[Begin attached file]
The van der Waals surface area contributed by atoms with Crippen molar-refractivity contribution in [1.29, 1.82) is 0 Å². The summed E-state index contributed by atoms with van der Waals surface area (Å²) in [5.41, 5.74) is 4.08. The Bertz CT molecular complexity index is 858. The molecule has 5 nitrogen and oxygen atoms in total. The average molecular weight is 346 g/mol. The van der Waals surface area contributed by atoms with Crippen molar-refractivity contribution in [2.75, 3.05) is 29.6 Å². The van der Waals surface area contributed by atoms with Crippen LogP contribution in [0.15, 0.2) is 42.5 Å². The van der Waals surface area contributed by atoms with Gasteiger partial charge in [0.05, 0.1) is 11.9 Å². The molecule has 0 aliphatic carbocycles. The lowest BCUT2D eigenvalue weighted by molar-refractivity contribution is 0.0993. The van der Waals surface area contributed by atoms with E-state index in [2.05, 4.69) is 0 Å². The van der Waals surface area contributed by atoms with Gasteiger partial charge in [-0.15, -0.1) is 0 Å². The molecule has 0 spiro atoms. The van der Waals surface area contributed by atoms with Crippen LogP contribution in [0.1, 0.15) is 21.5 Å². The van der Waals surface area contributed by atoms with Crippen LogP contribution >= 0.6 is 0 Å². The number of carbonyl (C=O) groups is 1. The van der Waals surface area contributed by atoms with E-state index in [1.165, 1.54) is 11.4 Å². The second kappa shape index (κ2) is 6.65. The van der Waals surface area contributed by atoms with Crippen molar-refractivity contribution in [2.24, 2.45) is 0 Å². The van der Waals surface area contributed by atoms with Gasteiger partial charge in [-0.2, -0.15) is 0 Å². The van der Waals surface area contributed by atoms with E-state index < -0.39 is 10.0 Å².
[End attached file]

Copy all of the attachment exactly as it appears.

The van der Waals surface area contributed by atoms with Crippen molar-refractivity contribution in [1.29, 1.82) is 0 Å². The summed E-state index contributed by atoms with van der Waals surface area (Å²) in [5.41, 5.74) is 4.08. The Bertz CT molecular complexity index is 858. The molecule has 5 nitrogen and oxygen atoms in total. The average molecular weight is 346 g/mol. The van der Waals surface area contributed by atoms with Crippen molar-refractivity contribution in [2.75, 3.05) is 29.6 Å². The van der Waals surface area contributed by atoms with Crippen LogP contribution in [0.15, 0.2) is 42.5 Å². The van der Waals surface area contributed by atoms with Gasteiger partial charge in [0.05, 0.1) is 11.9 Å². The molecule has 0 aliphatic carbocycles. The lowest BCUT2D eigenvalue weighted by molar-refractivity contribution is 0.0993. The van der Waals surface area contributed by atoms with E-state index in [2.05, 4.69) is 0 Å². The van der Waals surface area contributed by atoms with Gasteiger partial charge in [-0.15, -0.1) is 0 Å². The molecule has 0 spiro atoms. The van der Waals surface area contributed by atoms with Crippen LogP contribution in [0.1, 0.15) is 21.5 Å². The van der Waals surface area contributed by atoms with Crippen LogP contribution >= 0.6 is 0 Å². The number of carbonyl (C=O) groups is 1. The van der Waals surface area contributed by atoms with E-state index in [1.165, 1.54) is 11.4 Å². The second kappa shape index (κ2) is 6.65. The van der Waals surface area contributed by atoms with Crippen molar-refractivity contribution in [2.24, 2.45) is 0 Å². The van der Waals surface area contributed by atoms with Gasteiger partial charge in [-0.2, -0.15) is 0 Å². The van der Waals surface area contributed by atoms with E-state index < -0.39 is 10.0 Å².